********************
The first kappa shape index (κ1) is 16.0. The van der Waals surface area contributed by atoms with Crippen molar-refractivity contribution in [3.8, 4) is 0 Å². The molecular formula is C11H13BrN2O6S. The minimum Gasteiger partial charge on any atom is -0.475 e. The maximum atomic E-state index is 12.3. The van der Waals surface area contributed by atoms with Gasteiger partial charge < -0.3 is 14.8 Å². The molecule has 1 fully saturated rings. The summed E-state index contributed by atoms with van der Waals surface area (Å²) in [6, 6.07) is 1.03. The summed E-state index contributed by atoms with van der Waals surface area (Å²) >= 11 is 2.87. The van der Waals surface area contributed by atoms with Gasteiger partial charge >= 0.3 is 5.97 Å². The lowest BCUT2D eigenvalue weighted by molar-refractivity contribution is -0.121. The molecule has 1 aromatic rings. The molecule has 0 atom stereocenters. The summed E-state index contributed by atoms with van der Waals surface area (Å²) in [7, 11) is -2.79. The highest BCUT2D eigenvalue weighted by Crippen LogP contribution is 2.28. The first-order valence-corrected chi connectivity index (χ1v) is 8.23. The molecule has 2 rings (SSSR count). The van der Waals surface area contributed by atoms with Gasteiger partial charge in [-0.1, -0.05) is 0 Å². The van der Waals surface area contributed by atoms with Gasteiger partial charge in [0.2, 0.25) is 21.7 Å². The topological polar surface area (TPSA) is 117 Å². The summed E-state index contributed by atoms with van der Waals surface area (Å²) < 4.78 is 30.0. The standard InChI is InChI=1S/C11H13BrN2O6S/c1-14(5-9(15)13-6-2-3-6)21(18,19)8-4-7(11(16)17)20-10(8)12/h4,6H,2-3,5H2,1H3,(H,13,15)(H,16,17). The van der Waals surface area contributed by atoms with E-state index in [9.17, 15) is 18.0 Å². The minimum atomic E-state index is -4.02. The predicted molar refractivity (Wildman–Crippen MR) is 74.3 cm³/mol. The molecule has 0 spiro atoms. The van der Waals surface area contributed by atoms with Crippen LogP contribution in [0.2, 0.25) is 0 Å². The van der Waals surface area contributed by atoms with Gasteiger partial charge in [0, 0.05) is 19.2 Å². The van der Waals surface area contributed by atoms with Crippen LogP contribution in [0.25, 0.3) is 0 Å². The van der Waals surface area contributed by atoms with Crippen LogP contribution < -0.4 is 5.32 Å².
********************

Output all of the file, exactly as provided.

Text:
The first kappa shape index (κ1) is 16.0. The van der Waals surface area contributed by atoms with Crippen molar-refractivity contribution in [3.8, 4) is 0 Å². The molecular formula is C11H13BrN2O6S. The minimum Gasteiger partial charge on any atom is -0.475 e. The maximum atomic E-state index is 12.3. The van der Waals surface area contributed by atoms with Gasteiger partial charge < -0.3 is 14.8 Å². The molecule has 1 fully saturated rings. The summed E-state index contributed by atoms with van der Waals surface area (Å²) in [6, 6.07) is 1.03. The summed E-state index contributed by atoms with van der Waals surface area (Å²) >= 11 is 2.87. The van der Waals surface area contributed by atoms with Gasteiger partial charge >= 0.3 is 5.97 Å². The lowest BCUT2D eigenvalue weighted by molar-refractivity contribution is -0.121. The molecule has 1 aromatic rings. The molecule has 0 atom stereocenters. The summed E-state index contributed by atoms with van der Waals surface area (Å²) in [7, 11) is -2.79. The highest BCUT2D eigenvalue weighted by Crippen LogP contribution is 2.28. The first-order valence-corrected chi connectivity index (χ1v) is 8.23. The molecule has 2 rings (SSSR count). The van der Waals surface area contributed by atoms with Gasteiger partial charge in [-0.1, -0.05) is 0 Å². The van der Waals surface area contributed by atoms with Gasteiger partial charge in [0.2, 0.25) is 21.7 Å². The topological polar surface area (TPSA) is 117 Å². The summed E-state index contributed by atoms with van der Waals surface area (Å²) < 4.78 is 30.0. The standard InChI is InChI=1S/C11H13BrN2O6S/c1-14(5-9(15)13-6-2-3-6)21(18,19)8-4-7(11(16)17)20-10(8)12/h4,6H,2-3,5H2,1H3,(H,13,15)(H,16,17). The van der Waals surface area contributed by atoms with E-state index in [9.17, 15) is 18.0 Å². The minimum atomic E-state index is -4.02. The predicted molar refractivity (Wildman–Crippen MR) is 74.3 cm³/mol. The molecule has 0 spiro atoms. The van der Waals surface area contributed by atoms with Crippen LogP contribution in [0.2, 0.25) is 0 Å². The van der Waals surface area contributed by atoms with Gasteiger partial charge in [0, 0.05) is 19.2 Å². The van der Waals surface area contributed by atoms with Crippen LogP contribution in [0.25, 0.3) is 0 Å². The van der Waals surface area contributed by atoms with Crippen LogP contribution < -0.4 is 5.32 Å².